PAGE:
KFF, a health policy research firm, conducted its own poll in November and found that 59% of U.S. adults trust the Democratic Party to do a better job addressing health care affordability issues. Only 39% said the same about Republicans. There was a similar divide in trust when it came to access to mental health care, prescription drug costs and the future of the Affordable Care Act, Medicare and Medicaid.

"I'm a person who believes that good policy is also good politics, that when people feel like policies are in place that are helping and benefiting them in their communities, then you now have loyal supporters," said Maryland Gov. Wes Moore, a Democrat.

Moore said he sympathized with voters who did not believe that Biden had made a significant impact on issues like healthcare, but he stressed the administration's record on policies like lowering prescription drug prices and capping the cost of insulin.

"Nothing happens by accident, it's because you have leaders who are prioritizing it," he said.

Trump has never detailed his health care proposals despite campaigning since 2016 on a promise to end the Affordable Care Act and replace it with something else.

"The cost of Obamacare is out of control, plus, it's not good Healthcare. I'm seriously looking at alternatives," he wrote in a post on his Truth Social site in November.

However, healthcare has not been a prominent issue in his 2024 campaign as Trump instead focuses on immigration, inflation and the wars in Europe and the Middle East.

Polls show a tight race between Biden and Trump this year, and Democrats hope to create another potential path to victory in North Carolina.

Although Democrats have failed to win a U.S. Senate seat or a presidential race there since 2008, Trump beat Biden in North Carolina by just 1.3 percentage points in 2020. The White House has repeatedly highlighted federal injections of funds for transportation, rural broadband and other initiatives while dispatching top administration officials to the state.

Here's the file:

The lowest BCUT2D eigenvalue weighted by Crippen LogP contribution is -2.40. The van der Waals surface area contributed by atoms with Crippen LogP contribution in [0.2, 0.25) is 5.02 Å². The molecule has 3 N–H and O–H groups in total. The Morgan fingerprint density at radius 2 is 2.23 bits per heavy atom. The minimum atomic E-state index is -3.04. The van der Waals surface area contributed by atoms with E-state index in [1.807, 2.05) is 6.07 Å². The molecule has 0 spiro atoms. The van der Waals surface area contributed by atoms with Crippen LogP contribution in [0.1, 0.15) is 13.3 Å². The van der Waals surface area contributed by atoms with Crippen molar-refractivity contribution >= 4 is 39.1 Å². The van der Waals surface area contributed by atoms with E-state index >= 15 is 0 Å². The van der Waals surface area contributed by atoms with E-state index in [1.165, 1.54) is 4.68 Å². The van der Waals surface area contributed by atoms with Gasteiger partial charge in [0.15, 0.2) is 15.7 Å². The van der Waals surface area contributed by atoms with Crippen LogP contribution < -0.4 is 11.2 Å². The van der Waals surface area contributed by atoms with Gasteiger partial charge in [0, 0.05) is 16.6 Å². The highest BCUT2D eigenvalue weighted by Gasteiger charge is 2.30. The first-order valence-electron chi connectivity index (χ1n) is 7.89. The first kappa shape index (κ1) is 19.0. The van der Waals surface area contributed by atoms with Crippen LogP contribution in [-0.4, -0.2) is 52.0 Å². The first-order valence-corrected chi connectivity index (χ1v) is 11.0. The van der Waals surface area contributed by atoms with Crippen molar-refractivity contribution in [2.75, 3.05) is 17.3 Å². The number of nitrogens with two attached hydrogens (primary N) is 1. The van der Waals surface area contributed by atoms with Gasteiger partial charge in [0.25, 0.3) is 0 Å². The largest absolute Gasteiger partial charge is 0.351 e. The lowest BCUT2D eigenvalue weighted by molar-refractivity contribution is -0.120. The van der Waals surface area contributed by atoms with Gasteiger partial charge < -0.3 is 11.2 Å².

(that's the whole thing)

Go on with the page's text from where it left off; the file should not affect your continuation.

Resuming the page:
Democrats also want to exploit what they view as weaknesses among Republican candidates for statewide offices. For example, the party's nominees for governor and state schools superintendent, Mark Robinson and Michele Morrow, have a history of inflammatory comments.

"We're seeing a Republican slate at the statewide level that is filled with MAGA extremists that ultimately is going to hurt the Republicans' chances of winning the state again," state Sen. Jay Chaudhuri of Raleigh, the chamber's Democratic whip, said Monday in an interview. "As we get closer to November, I think independents that are critical in winning the state will be able to see how extreme the Republican ticket is from top to bottom."

Democrats hope that unaffiliated voters, the largest category in the state, will cool to Trump in part based on worries that his election along with Robinson and Morrow could make businesses question relocating to a state that is currently riding an economic boom.

"It's clear that Republicans have nominated a slew of candidates that want to throw us right back into the culture wars," said Cooper, the Democratic governor, last week. "And Donald Trump is right on top of that, driving the train on this."

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Associated Press writers Gary Robertson in Raleigh, North Carolina, Jill Colvin in New York and Darlene Superville, Amelia Thomson-DeVeaux and Matt Brown in Washington contributed to this report.